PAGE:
check out our:
BIFF: Why? You’re making money, aren’t you?
HAPPY [moving about with energy, expressiveness]: All I can do now is wait for the merchandise manager to die. And suppose I get to be merchandise manager? He’s a good friend of mine, and he just built a terrific estate on Long Island. And he lived there about two months and sold it, and now he’s building another one. He can’t enjoy it once it’s finished. And I know that’s just what I’d do. I don’t know what the hell I’m workin’ for. Sometimes I sit in my apartment—all alone. And I think of the rent I’m paying. And it’s crazy. But then, it’s what I always wanted. My own apartment, a car, plenty of women, and still, goddamnit, I’m lonely. (Act 1)
Although he has amassed concrete wealth, it is the intangible aspects of life that Happy craves. Material things and lots of hook ups with random girls just don't seem to be the kind of success that Happy truly wants.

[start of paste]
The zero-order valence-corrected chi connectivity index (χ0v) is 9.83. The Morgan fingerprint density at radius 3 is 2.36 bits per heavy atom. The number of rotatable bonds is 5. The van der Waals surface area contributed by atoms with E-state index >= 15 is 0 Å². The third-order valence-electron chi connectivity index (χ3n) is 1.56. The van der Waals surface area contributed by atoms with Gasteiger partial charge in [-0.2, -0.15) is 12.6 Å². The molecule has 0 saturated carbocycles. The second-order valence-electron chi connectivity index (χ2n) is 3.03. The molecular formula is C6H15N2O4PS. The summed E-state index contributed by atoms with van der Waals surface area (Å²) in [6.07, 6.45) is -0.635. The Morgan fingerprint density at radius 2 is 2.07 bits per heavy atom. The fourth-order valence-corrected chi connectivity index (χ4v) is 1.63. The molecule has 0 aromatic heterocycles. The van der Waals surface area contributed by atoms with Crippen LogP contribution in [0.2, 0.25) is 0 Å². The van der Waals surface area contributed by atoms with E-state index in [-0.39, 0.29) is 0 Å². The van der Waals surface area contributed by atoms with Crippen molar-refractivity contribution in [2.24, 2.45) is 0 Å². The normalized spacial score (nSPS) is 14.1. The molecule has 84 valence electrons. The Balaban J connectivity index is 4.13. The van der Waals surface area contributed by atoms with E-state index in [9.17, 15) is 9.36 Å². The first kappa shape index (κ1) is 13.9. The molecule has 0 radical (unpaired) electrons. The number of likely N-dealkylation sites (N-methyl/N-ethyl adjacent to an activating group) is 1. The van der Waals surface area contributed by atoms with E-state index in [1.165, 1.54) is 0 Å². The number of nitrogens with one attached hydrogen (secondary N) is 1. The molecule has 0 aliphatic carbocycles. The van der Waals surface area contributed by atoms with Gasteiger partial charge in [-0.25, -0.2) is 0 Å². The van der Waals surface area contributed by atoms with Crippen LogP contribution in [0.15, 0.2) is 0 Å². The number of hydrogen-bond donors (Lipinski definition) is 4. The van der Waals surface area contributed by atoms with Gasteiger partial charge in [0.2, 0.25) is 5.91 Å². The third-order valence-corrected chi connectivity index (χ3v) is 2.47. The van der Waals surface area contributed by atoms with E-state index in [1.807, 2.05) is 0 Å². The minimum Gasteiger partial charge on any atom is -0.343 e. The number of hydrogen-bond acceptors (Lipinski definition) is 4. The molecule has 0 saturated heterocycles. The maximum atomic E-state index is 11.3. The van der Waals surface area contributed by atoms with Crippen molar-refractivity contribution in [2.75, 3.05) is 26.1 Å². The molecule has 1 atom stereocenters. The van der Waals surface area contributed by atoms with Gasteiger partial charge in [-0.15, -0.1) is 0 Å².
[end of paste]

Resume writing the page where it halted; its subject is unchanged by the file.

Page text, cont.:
BIFF: He’s off salary. My God, working on commission!
HAPPY: Well, let’s face it: he’s no hot-shot selling man. Except that sometimes, you have to admit, he’s a sweet personality. (Act 1)
Yep, it looks like Willy's "sweet personality" hasn't really served him that well. He's been demoted at work and is even soon to be fired. Happy's comments may suggest that he is no longer convinced that personality is as central to success as he previously thought. But we wonder, if Willy was actually as popular as he says he is, would it have made a difference?
WILLY: [continuing over Happy’s line]: They laugh at me, heh? Go to Filene’s, go to the Hub, go to Slattery’s. Boston. Call out the name Willy Loman and see what happens! Big shot!
BIFF: All right, Pop.
BIFF: All right! (Act 1)
Willy's insistence that he is well known and well liked reflects his increasing blindness to reality. To his family, associates, and definitely the audience, the fact that he is unpopular is totally clear by now.